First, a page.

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Friday, 26 September 2003


An article in today’s New York Times draws attention to the scale of music piracy occurring outside the USA. Asia (particularly China) is identified as a hotspot, but so is Europe, even though downloading is not on the same scale as in the US because fewer people in Europe have internet access. Two “problems” are identified: (1) the weakness of national copyright laws in these areas and (2) the ubiquity of the activity. According to the author:

“In truth, the real impediment to legal action is not public opinion, but Europe's crazy quilt of laws. The European Union passed a uniform copyright protection law similar to that in the United States. Now, it is up for ratification in each member state — a process that has bogged down.”[sic]

The IPKat thinks that the author has misunderstood the way Europe works. The “crazy quilt” is the result of a carefully crafted political balance between the Member States of the EU that recognises that each is independent and sovereign. In any event, despite the existence of common basic norms created by treaties, it does not necessarily follow that every other country in the world should follow the lead of the US and its rather heavy-handed approach to combating music piracy.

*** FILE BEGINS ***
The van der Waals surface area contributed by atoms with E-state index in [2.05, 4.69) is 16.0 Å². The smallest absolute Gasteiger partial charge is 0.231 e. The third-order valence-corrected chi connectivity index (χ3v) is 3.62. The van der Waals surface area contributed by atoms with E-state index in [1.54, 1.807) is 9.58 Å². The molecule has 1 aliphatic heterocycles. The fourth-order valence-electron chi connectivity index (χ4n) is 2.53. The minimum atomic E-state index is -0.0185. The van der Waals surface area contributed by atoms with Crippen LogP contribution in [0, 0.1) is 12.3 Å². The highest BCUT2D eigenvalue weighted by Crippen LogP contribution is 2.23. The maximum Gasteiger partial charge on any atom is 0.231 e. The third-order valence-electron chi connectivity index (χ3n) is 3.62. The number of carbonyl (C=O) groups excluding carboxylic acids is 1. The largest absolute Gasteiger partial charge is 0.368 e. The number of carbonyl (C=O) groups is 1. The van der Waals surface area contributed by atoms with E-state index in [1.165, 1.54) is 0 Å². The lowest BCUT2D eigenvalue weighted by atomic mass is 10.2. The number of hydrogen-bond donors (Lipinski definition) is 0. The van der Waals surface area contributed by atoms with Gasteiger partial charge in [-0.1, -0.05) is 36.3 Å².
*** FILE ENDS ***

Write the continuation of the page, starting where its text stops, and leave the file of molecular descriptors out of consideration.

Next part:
However, the prize for quote of the week must go to Gerd Gebhardt, chairman of the German Phonographic Industry Association, who complained: "People in their 60's are burning CD's at home…Housewives, who should be cooking, are burning."

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